The risks of smoking shisha

Written by ashley mackenzie
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The risks of smoking shisha
Shisha smoking poses many of the same health risks as cigarette smoking. (smoking image by Arkady Chubykin from

In recent years, shisha smoking has become popular in many places, from Pakistan to London. Smoking shisha involves inhaling the smoke of a fruit-scented tobacco mixture from a water pipe. Many people view it as an alternative to hard drugs and believe it is a harmless way to smoke and socialise, according to an article by the United Nations' Humanitarian News and Analysis (IRIN). Doctors warn, however, that shisha smoking is worse than smoking cigarettes.

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Dangerous Ingredients

Typical shisha smoke from just a one pipe has the equivalent of 20 cigarettes' worth of tar and nicotine, according to physician and professor Javaid Khan at Aga Khan University in Pakistan. It also has high levels of carbon monoxide, which can cause people to lose consciousness or suffer brain damage. Participants exhale over twice as much carbon monoxide after a shisha session as cigarette smokers, according to a study by environmental health science chairwoman S. Katharine Hammond at the University of California, Berkeley.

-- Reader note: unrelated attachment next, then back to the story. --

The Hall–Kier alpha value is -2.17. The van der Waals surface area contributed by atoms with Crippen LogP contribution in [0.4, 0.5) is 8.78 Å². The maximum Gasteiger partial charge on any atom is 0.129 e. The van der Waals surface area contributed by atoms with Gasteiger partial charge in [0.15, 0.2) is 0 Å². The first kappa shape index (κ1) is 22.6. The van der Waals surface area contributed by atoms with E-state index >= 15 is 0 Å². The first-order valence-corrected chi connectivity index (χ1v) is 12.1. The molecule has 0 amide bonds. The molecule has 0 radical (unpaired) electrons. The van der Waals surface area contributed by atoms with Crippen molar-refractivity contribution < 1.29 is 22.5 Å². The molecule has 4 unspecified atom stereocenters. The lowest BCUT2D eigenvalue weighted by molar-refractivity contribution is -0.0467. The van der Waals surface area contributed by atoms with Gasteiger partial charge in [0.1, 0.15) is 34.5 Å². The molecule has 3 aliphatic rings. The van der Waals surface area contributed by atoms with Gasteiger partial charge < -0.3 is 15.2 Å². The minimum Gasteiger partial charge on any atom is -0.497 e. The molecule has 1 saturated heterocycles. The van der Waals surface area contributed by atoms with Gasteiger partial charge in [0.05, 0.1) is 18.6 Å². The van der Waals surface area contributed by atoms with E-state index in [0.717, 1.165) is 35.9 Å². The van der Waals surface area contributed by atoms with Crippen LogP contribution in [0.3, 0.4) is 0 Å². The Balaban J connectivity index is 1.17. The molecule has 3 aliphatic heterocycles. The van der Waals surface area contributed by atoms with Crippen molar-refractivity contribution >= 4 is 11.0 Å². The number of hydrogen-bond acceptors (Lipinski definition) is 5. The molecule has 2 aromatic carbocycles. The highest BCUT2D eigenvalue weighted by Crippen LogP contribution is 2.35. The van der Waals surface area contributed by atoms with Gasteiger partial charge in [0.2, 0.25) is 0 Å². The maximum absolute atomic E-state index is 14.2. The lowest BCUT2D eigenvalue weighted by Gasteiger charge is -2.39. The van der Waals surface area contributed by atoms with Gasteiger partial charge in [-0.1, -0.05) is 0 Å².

In addition to carcinogens (cancer-causing ingredients) and heavy metals, shisha smoke is often laced with drugs, such as alcohol, narcotics and psychoactive drugs. Some of these drugs are more dangerous than the shisha smoke, and hookah lounge owners often ignore laced shisha in their cafes, according to a report at

Lung Problems

Passing around the shisha or hookah can spread infections such as herpes or tuberculosis (TB). Assistant professor Rania Siam at the American University of Cairo states that the water pipe is a breeding ground for bacteria. TB spreads under conditions of close, prolonged contact---which means that repeatedly smoking from a shisha pipe shared with an infected person is an obvious way to contract the illness.

Lung Problems

Among regular shisha smokers, lung function is decreased by 25 per cent, according to Khan. Shisha smoking poses the same lung cancer risk as cigarettes, according to the Centers for Disease Control and Prevention. U.S. News and World Report states, however, that it is unclear whether shisha tar is carcinogenic in the same way as cigarette tar.

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